Is Gluten Causing Your Hair Loss?


This article has been updated: June 2020

Gluten Intolerance and Hair Loss

Hair loss can be confusing and disorienting no matter what. But if your hair loss isn’t following the typical pattern for male pattern baldness — or if you’re a woman — it can be particularly baffling.

Maybe it’s all the gluten you’re eating.

Gluten is a protein found in wheat products as well as rye and barley. It’s also used as an additive across a wide range of packaged and prepared food products, as it serves as a filler and helps foods adhere and retain their shape.

Some people have an intolerance to gluten. This intolerance may be mild or very severe. Celiac disease, one of the most serious forms of gluten intolerance, causes an immune system response that can damage the small intestine.

It’s by no means common. But for some people, an undiscovered gluten intolerance can lie at the root of their hair loss. The connection is especially strong for those with full-blown Celiac disease, which can often go undiagnosed or misdiagnosed.

Here are a few ways gluten intolerance, particularly Celiac disease, can cause hair loss.


Through Vitamin Deficiency

Celiac disease can be challenging to diagnose, because many of the symptoms—diarrhea, weight loss, fatigue, abdominal pain, numbness or tingling in the hands and feet, skin rashes and more—are diffuse and variable, and can be symptoms of many different conditions.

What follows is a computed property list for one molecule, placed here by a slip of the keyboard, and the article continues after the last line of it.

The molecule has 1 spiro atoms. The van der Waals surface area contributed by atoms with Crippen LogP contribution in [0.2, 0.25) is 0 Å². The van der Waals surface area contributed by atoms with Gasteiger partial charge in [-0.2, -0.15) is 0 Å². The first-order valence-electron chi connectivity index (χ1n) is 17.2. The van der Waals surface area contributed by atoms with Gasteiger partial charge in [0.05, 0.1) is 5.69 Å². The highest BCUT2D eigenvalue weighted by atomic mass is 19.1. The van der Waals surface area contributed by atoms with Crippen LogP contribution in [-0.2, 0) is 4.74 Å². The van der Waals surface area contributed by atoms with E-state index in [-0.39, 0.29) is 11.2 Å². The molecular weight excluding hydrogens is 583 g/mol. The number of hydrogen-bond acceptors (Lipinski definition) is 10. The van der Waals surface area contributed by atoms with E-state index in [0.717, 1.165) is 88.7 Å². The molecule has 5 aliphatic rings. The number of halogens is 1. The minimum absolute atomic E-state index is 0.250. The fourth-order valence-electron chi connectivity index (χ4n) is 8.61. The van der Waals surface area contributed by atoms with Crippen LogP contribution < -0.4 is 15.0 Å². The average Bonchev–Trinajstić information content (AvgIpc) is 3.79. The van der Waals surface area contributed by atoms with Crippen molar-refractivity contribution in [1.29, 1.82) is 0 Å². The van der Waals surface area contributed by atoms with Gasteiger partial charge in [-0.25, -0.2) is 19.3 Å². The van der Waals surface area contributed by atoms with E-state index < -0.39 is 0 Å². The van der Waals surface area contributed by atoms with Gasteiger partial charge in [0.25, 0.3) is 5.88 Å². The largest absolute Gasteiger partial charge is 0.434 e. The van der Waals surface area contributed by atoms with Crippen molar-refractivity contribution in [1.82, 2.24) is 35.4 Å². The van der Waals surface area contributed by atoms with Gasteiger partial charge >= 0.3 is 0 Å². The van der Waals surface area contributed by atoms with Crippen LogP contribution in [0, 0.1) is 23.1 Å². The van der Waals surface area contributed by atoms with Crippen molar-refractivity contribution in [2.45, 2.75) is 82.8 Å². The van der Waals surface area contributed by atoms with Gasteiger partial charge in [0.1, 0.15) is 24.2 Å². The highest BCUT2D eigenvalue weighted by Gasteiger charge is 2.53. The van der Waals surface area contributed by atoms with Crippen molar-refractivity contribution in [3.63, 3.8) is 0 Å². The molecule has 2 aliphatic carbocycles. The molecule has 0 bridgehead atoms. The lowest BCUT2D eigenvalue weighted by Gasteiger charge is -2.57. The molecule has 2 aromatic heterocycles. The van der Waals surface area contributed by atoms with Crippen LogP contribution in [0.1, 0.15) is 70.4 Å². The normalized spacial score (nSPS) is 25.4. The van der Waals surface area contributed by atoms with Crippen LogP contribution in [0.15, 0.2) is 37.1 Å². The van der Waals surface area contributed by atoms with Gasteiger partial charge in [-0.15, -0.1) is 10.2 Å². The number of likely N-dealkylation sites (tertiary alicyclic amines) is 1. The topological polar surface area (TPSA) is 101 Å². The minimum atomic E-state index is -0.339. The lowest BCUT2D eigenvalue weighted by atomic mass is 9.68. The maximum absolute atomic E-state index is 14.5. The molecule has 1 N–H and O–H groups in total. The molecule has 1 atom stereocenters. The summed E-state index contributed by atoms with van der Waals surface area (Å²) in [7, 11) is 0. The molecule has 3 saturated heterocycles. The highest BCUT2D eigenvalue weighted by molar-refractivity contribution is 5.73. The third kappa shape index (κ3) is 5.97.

Some people wind up going misdiagnosed or undiagnosed for years, during which the disease has plenty of time to damage the lining of the small intestine and promote overgrowth of harmful bacteria.

Both of these factors limit the small intestine’s ability to absorb certain nutrients, vitamins, and minerals. A deficiency in these nutrients can slow down your hair’s natural growth cycle and ultimately result in hair loss over time.

Through Alopecia Areata

Alopecia Areata is also an autoimmune disease that causes hair loss. It occurs when your immune system is triggered to attack your hair follicles.

This disease is not well understood. But studies have shown that there is a connection to Celiac disease. A 1995 study published in Gastroenterology was the first to document that connection.

Not only did the study find that the Alopecia Areata patients had a higher rate of infection with Celiac disease than could be predicted by chance, but that some patients had no other symptoms of Celiac disease—demonstrating that in some, Alopecia Areata may in fact be the only symptom.

A more recent study, published in the Indian Journal of Dermatology in 2014, discovered a high rate of “silent Celiac disease” among children with Alopecia Areata—meaning hair loss was often the only symptom.

The hair loss typically starts as small, round patches on your scalp that may be difficult to notice. The patches spread, however, and eventually you may lose most or all of your hair—both on your head and elsewhere on your body, such as on your eyelashes or eyebrows.

The severity of the hair loss varies from person to person. And while the hair loss may be temporary, it can also be permanent—or come and go, in a cycle of loss and regrowth that can last years.


Through Thyroid Disease